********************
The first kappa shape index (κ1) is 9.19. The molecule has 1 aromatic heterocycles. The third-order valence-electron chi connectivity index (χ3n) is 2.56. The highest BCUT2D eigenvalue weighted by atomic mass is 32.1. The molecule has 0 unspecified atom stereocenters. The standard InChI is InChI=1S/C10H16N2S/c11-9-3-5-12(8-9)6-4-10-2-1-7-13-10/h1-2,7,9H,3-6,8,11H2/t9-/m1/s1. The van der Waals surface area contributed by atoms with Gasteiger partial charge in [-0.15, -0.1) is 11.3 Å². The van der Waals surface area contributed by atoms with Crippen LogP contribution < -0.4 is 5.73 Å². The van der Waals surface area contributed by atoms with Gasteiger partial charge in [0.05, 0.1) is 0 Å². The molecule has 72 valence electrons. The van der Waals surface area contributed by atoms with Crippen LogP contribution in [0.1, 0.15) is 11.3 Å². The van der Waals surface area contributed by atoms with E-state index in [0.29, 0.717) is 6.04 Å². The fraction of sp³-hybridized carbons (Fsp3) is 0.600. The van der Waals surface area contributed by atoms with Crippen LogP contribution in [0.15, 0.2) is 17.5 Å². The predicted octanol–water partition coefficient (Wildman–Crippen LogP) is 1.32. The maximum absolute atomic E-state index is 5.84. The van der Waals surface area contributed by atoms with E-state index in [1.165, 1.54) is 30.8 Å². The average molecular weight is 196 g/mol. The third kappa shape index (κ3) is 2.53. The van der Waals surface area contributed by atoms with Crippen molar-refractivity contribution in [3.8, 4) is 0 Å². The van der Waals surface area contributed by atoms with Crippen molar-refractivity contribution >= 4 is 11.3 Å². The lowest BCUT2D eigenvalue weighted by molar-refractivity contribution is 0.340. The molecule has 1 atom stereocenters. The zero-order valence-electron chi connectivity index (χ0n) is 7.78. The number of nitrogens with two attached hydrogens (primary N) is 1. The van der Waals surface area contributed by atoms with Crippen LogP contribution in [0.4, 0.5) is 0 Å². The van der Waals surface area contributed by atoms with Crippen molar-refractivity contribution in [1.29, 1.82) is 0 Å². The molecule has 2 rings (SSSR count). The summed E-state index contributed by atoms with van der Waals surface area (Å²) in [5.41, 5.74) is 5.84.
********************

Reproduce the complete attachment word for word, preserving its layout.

The first kappa shape index (κ1) is 9.19. The molecule has 1 aromatic heterocycles. The third-order valence-electron chi connectivity index (χ3n) is 2.56. The highest BCUT2D eigenvalue weighted by atomic mass is 32.1. The molecule has 0 unspecified atom stereocenters. The standard InChI is InChI=1S/C10H16N2S/c11-9-3-5-12(8-9)6-4-10-2-1-7-13-10/h1-2,7,9H,3-6,8,11H2/t9-/m1/s1. The van der Waals surface area contributed by atoms with Gasteiger partial charge in [-0.15, -0.1) is 11.3 Å². The van der Waals surface area contributed by atoms with Crippen LogP contribution < -0.4 is 5.73 Å². The van der Waals surface area contributed by atoms with Gasteiger partial charge in [0.05, 0.1) is 0 Å². The molecule has 72 valence electrons. The van der Waals surface area contributed by atoms with Crippen LogP contribution in [0.1, 0.15) is 11.3 Å². The van der Waals surface area contributed by atoms with E-state index in [0.29, 0.717) is 6.04 Å². The fraction of sp³-hybridized carbons (Fsp3) is 0.600. The van der Waals surface area contributed by atoms with Crippen LogP contribution in [0.15, 0.2) is 17.5 Å². The predicted octanol–water partition coefficient (Wildman–Crippen LogP) is 1.32. The maximum absolute atomic E-state index is 5.84. The van der Waals surface area contributed by atoms with E-state index in [1.165, 1.54) is 30.8 Å². The average molecular weight is 196 g/mol. The third kappa shape index (κ3) is 2.53. The van der Waals surface area contributed by atoms with Crippen molar-refractivity contribution in [3.8, 4) is 0 Å². The van der Waals surface area contributed by atoms with Crippen molar-refractivity contribution >= 4 is 11.3 Å². The lowest BCUT2D eigenvalue weighted by molar-refractivity contribution is 0.340. The molecule has 1 atom stereocenters. The zero-order valence-electron chi connectivity index (χ0n) is 7.78. The number of nitrogens with two attached hydrogens (primary N) is 1. The van der Waals surface area contributed by atoms with Crippen LogP contribution in [0.4, 0.5) is 0 Å². The van der Waals surface area contributed by atoms with Crippen molar-refractivity contribution in [1.29, 1.82) is 0 Å². The molecule has 2 rings (SSSR count). The summed E-state index contributed by atoms with van der Waals surface area (Å²) in [5.41, 5.74) is 5.84.